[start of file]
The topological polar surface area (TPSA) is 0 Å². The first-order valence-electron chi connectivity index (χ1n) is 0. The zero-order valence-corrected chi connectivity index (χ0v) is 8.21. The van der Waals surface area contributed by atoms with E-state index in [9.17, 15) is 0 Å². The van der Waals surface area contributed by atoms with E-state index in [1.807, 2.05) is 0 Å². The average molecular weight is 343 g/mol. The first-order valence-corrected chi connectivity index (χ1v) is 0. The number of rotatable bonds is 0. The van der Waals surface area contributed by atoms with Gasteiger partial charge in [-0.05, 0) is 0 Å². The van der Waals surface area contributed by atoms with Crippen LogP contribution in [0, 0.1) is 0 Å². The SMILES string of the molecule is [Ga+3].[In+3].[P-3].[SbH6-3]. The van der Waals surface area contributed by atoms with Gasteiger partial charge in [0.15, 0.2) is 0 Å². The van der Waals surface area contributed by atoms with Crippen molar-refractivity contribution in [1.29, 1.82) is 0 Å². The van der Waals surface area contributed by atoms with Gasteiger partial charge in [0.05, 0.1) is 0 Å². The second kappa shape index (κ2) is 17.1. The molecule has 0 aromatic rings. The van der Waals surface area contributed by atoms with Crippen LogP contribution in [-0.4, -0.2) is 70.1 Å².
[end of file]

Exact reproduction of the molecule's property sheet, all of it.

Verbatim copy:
The topological polar surface area (TPSA) is 0 Å². The first-order valence-electron chi connectivity index (χ1n) is 0. The zero-order valence-corrected chi connectivity index (χ0v) is 8.21. The van der Waals surface area contributed by atoms with E-state index in [9.17, 15) is 0 Å². The van der Waals surface area contributed by atoms with E-state index in [1.807, 2.05) is 0 Å². The average molecular weight is 343 g/mol. The first-order valence-corrected chi connectivity index (χ1v) is 0. The number of rotatable bonds is 0. The van der Waals surface area contributed by atoms with Gasteiger partial charge in [-0.05, 0) is 0 Å². The van der Waals surface area contributed by atoms with Crippen LogP contribution in [0, 0.1) is 0 Å². The SMILES string of the molecule is [Ga+3].[In+3].[P-3].[SbH6-3]. The van der Waals surface area contributed by atoms with Gasteiger partial charge in [0.15, 0.2) is 0 Å². The van der Waals surface area contributed by atoms with Crippen molar-refractivity contribution in [1.29, 1.82) is 0 Å². The van der Waals surface area contributed by atoms with Gasteiger partial charge in [0.05, 0.1) is 0 Å². The second kappa shape index (κ2) is 17.1. The molecule has 0 aromatic rings. The van der Waals surface area contributed by atoms with Crippen LogP contribution in [-0.4, -0.2) is 70.1 Å².